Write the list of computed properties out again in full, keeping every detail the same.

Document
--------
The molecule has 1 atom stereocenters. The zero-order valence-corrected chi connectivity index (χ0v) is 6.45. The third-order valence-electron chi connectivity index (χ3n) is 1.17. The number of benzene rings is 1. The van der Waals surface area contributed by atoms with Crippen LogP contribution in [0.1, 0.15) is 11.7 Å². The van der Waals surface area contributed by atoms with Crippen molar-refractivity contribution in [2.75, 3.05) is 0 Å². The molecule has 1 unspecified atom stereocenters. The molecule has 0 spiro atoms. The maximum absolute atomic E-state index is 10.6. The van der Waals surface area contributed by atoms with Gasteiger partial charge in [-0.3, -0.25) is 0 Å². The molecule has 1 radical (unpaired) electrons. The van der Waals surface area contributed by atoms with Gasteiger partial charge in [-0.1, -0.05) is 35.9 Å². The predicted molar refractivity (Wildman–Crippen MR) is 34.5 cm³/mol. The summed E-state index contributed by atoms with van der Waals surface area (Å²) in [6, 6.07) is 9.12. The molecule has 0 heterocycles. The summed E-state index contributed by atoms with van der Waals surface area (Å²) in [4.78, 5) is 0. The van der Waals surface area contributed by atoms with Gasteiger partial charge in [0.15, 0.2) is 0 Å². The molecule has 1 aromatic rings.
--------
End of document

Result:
The molecule has 1 atom stereocenters. The zero-order valence-corrected chi connectivity index (χ0v) is 6.45. The third-order valence-electron chi connectivity index (χ3n) is 1.17. The number of benzene rings is 1. The van der Waals surface area contributed by atoms with Crippen LogP contribution in [0.1, 0.15) is 11.7 Å². The van der Waals surface area contributed by atoms with Crippen molar-refractivity contribution in [2.75, 3.05) is 0 Å². The molecule has 1 unspecified atom stereocenters. The molecule has 0 spiro atoms. The maximum absolute atomic E-state index is 10.6. The van der Waals surface area contributed by atoms with Gasteiger partial charge in [-0.3, -0.25) is 0 Å². The molecule has 1 radical (unpaired) electrons. The van der Waals surface area contributed by atoms with Gasteiger partial charge in [-0.1, -0.05) is 35.9 Å². The predicted molar refractivity (Wildman–Crippen MR) is 34.5 cm³/mol. The summed E-state index contributed by atoms with van der Waals surface area (Å²) in [6, 6.07) is 9.12. The molecule has 0 heterocycles. The summed E-state index contributed by atoms with van der Waals surface area (Å²) in [4.78, 5) is 0. The van der Waals surface area contributed by atoms with Gasteiger partial charge in [0.15, 0.2) is 0 Å². The molecule has 1 aromatic rings.